The Sydney Bushwalker, January 2000

] New members problems jrom Rob Millans

The letter from Brian Holden in the December issue struck a chord with me. I joined the club in 1994 for two reasons. First, my regular bushwalking companions had all moved away from Sydney and second, I was preparing myself for a trip to the Andes. Rather than do all my walking alone I decided it would be good to join up with other walkers and do some organised walks. SBW seemed like it fitted the bill.

My two strongest memories from my time as a prospective were regrettably not positive ones. The cliquishness that Brian Holden referred to.was very obvious to me. I am no shrinking violet but I found it hard nevertheless to make headway with members who quite simply appeared uninterested in talking with new people. This is human nature to a certain extent but nevertheless frustrating for those on the outer. In the end like Brian I gave up and have been to a club night only once or twice in the last 4 years.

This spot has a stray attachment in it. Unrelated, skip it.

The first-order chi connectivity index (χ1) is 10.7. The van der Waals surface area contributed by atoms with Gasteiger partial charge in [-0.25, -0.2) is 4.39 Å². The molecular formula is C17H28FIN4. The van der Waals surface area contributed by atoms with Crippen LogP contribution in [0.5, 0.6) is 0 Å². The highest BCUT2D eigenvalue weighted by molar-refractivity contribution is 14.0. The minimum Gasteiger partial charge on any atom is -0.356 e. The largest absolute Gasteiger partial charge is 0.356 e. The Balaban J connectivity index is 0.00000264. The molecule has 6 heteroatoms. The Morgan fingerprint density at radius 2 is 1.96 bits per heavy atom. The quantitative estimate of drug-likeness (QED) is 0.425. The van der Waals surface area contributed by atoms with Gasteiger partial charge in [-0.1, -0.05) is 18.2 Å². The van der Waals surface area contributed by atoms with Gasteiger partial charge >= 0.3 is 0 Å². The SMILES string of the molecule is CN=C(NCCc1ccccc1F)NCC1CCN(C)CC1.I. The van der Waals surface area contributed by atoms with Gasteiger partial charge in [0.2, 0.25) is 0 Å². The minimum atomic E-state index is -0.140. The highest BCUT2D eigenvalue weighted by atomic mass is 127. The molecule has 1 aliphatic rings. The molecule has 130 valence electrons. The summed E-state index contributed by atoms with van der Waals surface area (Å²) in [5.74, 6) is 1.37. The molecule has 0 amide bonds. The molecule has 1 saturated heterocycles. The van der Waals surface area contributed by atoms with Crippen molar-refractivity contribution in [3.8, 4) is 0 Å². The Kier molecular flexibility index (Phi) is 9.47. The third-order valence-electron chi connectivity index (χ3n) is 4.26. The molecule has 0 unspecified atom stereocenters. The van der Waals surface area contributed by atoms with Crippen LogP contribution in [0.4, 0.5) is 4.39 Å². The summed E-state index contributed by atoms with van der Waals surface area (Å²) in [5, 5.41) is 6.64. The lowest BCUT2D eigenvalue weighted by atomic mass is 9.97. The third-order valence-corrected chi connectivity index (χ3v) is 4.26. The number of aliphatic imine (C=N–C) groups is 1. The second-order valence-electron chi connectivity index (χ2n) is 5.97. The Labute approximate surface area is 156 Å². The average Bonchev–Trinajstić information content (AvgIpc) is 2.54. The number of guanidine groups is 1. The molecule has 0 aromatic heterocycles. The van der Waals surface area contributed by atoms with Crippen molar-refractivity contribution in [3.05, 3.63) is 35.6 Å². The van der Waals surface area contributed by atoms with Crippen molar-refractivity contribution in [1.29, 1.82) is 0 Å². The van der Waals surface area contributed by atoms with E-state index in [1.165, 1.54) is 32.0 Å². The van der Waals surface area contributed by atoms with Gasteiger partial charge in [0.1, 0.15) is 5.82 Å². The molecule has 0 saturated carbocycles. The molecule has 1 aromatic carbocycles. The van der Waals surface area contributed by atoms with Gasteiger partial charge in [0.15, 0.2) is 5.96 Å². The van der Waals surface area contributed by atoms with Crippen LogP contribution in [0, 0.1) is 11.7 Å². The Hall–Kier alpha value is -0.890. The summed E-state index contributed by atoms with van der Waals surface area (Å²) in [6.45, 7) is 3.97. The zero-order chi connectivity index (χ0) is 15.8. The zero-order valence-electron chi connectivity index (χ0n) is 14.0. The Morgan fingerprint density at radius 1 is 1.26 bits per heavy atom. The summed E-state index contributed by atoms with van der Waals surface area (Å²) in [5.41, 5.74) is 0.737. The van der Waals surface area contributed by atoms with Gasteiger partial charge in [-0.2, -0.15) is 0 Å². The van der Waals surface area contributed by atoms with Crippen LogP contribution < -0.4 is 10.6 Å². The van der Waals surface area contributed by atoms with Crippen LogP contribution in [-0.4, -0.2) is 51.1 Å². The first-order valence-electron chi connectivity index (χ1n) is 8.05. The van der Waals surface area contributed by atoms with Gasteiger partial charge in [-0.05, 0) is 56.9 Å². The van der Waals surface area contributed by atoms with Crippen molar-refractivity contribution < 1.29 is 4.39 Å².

My second memory was that on the whole

the style of bushwalking favoured by club

members was the bum up head down, let's see how quickly we can get there approach. On one walk I pointed out to the leader a particularly good view to which he commented gosh I've done this walk 8 times but have never noticed that before no wonder! To be fair, not all members appeared to want to walk this way but it did seem very common.

Since 1994 I have continued to enjoy the monthly bulletin of the club and have been involved in a variety of walking activities with friends. Occasionally I think it would be good to do a club walk but my memories of those earlier days still linger and I have yet to take the plunge.

It is easy to criticise but in making my comments I would like to make two suggestions. First, it is the responsibility of the committee to work hard at club nights to integrate newer members and prospectives. The New Member Secretary is generally busy with enquiries and administrative matters for new members so why not appoint at least one committee person at each meeting to work the room to ensure prospectives and newer members are not left